St. Louis suburb smolders after racially charged riots -UPDATED

At least a dozen buildings were set on fire in Ferguson, Missouri, most of them destroyed, in a wave of civil unrest following a grand jury's decision not to indict a white police officer for fatally shooting an unarmed black teenager in August

St. Louis suburb smolders after racially charged riots -UPDATED

World Bulletin/News Desk

Schools closed in the St. Louis suburb of Ferguson, Missouri and demonstrations were planned on Tuesday outside the courthouse where a grand jury cleared a white police officer in the fatal August shooting of an unarmed black teen, sparking violent protests.

About a dozen buildings in Ferguson burned overnight and police fired tear gas and flash-bang canisters at protesters, said St. Louis County Police Chief Jon Belmar Sixty-one people were also arrested, police added.

Although no serious injuries were reported, Belmar said the rioting on Monday night and early Tuesday morning was "much worse" than disturbances which erupted in the immediate aftermath of the shooting of 18-year-old Michael Brown by police officer Darren Wilson on Aug. 9.

Protests were also staged on Monday night in New York, Chicago, Seattle, Los Angeles, Oakland, California, and Washington, D.C., over a case that has highlighted long-standing racial tensions not just in predominantly black Ferguson but across the United States.

Schools in Ferguson and its surrounding cities said they planned not to open on Tuesday. Protesters planned to demonstrate on Tuesday outside the courthouse in Clayton, Missouri, where the grand jury sat.

The rioting came despite calls for calm from officials ranging from Missouri Governor Jay Nixon to President Barack Obama. Activist leaders had spent weeks training protesters in nonviolent civil disobedience techniques and police had also been through conflict de-escalation training, though tempers flared after crowds threw bricks and police and set patrol cars on fire following the grand jury's decision.

Officials disclosed that ruling well after sunset and hours after saying it was coming, a set of circumstances that led to protesters taking to the streets well after dark.

"I didn't see a lot of peaceful protests out there," Belmar said, adding that the rioting was "probably much worse than the worst night" of demonstrations in August following Brown's death.

"Unfortunately, this spun out of control," said Belmar.

St. Louis police reported heavy gunfire late on Monday in the area near where Brown was slain, but Belmar said officers did not fire a shot, even after they were pelted with rocks, bottles, batteries and other debris.

In other developments, authorities released Wilson's testimony in which he recounts how the confrontation with Brown occured.

He told the grand jury that he feared Brown could beat him to death as the teen started punching him in the face after being identified as a possible suspect in a theft incident.

"As he is coming towards me, I tell, keep telling him to get on the ground, he doesn't. I shoot a series of shots. I don't know how many I shot, I just know I shot it," he testified according to the documents.

He said his main goal was to arrest him and "to keep eyes on him and just to keep him contained until I had people coming there."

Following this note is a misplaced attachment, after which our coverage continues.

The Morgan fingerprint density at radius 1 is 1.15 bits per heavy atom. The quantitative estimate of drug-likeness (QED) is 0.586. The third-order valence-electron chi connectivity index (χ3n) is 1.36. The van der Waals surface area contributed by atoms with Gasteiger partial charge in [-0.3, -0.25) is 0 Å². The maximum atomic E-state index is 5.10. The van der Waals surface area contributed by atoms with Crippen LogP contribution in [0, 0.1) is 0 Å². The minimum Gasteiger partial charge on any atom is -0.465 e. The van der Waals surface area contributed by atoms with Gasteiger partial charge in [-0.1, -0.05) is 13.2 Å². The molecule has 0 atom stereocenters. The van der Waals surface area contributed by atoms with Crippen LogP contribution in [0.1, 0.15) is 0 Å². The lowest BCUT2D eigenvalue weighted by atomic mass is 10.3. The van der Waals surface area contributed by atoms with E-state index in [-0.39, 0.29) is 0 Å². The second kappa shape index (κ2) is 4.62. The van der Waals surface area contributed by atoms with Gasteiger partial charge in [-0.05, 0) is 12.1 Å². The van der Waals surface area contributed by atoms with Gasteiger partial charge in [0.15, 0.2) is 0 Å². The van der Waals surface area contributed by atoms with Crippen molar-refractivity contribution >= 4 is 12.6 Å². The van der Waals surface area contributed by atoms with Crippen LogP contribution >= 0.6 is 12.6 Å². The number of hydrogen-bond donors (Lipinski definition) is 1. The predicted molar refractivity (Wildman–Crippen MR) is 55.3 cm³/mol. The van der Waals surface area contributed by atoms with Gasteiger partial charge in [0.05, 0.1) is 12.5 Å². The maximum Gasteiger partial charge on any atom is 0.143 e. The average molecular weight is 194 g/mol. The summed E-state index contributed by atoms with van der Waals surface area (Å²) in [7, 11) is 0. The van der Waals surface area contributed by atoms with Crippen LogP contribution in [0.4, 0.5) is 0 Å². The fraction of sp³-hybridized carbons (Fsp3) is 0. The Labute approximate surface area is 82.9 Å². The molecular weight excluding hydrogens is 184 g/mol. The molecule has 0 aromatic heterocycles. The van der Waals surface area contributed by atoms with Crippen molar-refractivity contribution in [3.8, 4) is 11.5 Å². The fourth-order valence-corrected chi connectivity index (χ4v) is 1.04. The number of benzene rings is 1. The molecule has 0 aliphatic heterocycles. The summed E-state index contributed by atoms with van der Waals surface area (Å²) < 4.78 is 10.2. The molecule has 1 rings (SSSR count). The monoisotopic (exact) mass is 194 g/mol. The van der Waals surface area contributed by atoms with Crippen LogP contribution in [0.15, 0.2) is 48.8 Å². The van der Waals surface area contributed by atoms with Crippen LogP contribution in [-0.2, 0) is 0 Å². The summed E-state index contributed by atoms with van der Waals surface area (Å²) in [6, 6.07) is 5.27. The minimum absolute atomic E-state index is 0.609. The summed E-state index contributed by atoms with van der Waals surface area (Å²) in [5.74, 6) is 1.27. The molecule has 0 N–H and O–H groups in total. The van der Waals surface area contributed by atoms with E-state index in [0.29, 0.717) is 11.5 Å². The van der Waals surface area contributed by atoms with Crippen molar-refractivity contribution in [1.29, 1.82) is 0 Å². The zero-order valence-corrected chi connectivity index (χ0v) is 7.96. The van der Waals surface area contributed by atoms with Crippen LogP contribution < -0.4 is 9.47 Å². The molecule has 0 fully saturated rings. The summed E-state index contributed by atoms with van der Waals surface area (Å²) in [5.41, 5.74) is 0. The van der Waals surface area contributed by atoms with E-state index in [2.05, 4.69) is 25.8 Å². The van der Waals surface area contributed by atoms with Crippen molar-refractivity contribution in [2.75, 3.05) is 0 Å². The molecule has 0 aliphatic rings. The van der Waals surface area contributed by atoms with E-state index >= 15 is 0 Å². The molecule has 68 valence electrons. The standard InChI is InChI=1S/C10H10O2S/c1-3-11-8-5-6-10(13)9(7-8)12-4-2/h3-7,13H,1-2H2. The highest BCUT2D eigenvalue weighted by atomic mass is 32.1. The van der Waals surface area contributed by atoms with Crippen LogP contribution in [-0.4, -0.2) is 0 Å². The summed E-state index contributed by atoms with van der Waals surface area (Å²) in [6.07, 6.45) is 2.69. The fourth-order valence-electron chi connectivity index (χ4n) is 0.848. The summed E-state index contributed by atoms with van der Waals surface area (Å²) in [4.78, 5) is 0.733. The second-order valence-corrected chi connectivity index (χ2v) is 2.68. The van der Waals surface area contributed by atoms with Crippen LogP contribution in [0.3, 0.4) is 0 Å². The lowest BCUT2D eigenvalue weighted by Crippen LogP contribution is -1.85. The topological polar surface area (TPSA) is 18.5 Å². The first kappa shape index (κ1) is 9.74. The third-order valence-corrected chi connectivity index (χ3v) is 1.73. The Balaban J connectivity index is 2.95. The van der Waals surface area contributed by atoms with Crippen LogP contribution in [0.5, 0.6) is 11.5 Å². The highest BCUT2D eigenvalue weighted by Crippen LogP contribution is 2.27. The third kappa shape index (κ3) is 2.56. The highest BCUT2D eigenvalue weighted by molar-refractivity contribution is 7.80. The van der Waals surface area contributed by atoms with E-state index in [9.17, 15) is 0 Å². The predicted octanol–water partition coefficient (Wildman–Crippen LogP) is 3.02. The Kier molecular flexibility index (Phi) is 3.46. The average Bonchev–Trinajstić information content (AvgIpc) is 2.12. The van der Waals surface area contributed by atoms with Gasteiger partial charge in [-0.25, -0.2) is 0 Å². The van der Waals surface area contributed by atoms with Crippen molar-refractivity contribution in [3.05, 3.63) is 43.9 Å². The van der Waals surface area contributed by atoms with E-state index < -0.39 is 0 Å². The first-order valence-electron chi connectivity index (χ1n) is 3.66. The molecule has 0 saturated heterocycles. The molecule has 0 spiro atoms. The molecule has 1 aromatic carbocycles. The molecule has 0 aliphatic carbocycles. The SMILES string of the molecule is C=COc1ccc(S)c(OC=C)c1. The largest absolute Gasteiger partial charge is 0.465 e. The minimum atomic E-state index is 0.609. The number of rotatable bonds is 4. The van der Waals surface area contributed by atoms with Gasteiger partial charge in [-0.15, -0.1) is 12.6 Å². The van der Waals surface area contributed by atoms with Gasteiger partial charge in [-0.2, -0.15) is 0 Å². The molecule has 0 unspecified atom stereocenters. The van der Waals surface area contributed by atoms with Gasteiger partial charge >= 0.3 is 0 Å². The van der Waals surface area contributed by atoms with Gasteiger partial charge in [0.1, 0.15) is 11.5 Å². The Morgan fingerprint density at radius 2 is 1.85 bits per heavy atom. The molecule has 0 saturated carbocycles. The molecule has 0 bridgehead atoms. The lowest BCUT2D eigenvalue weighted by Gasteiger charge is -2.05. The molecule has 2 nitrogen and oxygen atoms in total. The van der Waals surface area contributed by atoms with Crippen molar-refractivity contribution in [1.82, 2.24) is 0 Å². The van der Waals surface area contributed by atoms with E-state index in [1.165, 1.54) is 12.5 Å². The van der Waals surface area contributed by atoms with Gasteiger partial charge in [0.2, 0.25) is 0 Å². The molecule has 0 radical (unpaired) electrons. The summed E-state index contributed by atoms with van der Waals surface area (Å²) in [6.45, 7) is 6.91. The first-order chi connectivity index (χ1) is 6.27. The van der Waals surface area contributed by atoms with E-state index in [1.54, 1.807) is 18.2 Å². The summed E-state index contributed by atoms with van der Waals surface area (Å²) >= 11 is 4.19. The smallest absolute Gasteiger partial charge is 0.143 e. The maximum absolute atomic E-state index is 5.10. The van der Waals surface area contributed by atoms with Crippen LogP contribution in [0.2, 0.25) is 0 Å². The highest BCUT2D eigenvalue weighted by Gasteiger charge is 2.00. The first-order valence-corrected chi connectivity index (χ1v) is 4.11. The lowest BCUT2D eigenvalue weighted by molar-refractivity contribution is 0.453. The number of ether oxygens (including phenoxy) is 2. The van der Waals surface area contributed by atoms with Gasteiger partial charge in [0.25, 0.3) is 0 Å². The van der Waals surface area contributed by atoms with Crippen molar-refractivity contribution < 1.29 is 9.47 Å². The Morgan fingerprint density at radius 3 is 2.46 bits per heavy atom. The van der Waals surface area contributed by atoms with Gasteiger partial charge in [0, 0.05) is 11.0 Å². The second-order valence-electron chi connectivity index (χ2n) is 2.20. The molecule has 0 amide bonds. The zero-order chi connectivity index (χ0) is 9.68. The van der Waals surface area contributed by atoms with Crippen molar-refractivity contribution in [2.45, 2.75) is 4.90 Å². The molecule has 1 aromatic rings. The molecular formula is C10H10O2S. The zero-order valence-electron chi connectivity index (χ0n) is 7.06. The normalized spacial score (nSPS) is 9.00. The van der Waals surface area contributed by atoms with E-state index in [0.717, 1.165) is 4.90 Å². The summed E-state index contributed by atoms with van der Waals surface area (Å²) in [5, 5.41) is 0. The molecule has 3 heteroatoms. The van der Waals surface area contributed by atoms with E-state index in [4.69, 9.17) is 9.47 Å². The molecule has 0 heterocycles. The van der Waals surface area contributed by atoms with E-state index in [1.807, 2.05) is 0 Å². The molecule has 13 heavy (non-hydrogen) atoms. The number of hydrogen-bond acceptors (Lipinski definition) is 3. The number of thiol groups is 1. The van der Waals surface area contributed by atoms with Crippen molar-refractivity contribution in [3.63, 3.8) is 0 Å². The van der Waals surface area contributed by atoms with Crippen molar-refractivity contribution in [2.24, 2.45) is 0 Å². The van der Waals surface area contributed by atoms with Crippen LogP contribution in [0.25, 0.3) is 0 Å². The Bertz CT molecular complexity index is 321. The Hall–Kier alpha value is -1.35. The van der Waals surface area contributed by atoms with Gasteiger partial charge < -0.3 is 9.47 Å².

More than 1,000 people gathered Monday night in front of the White House to protest a Missouri grand jury's decision not to prosecute a white police officer for fatally shooting an unarmed black teenager in the city of Ferguson.

Holding up signs reading "No justice, no peace" and "Black lives matter," the protesters walked towards the Congress buildings, watched by Washington police.

The crowd in front of the White House, the presidential residence and office building, was made up mostly of teenagers. They said the protests would continue.

Michael Brown's family expressed their "profound disappointment" at the decision.

"While we understand that many others share our pain, we ask that you channel your frustration in ways that will make a positive change. We need to work together to fix the system that allowed this to happen," they said in a statement urging demonstrators to keep protests peaceful.

President Barack Obama urged demonstrators to heed Brown's parents call. "Michael Brown's parents have lost more than anyone. We should be honoring their wishes," he said.

"We need to recognize that the situation in Ferguson speaks to broader challenges that we still face as a nation," he said in a televised address following the announcement. "The fact is, in too many parts of this country a deep distrust exists between law enforcement and communities of color."

Obama said that grievances in communities of color had to be understood and addressed.

Attorney General Eric Holder said Brown's death "has sparked a national conversation about the need to ensure confidence between law enforcement and the communities they protect and serve."

"While constructive efforts are underway in Ferguson and communities nationwide, far more must be done to create enduring trust," he said in a statement stressing that the Justice Department is continuing its own investigation into allegations over whether the Ferguson Police Department has been involved in "unconstitutional policing patterns or practices."

Missouri Gov. Jay Nixon said the National Guard were in the area to provide security at critical facilities, including police stations, in order to help law enforcement officers. He had declared a state of emergency last week.

The region had been preparing for the announcement since last week, amid fears that the clashes previously seen on the streets of Ferguson could return should the jurors fail to issue an indictment against Wilson.

Last Mod: 29 Kasım 2014, 15:32
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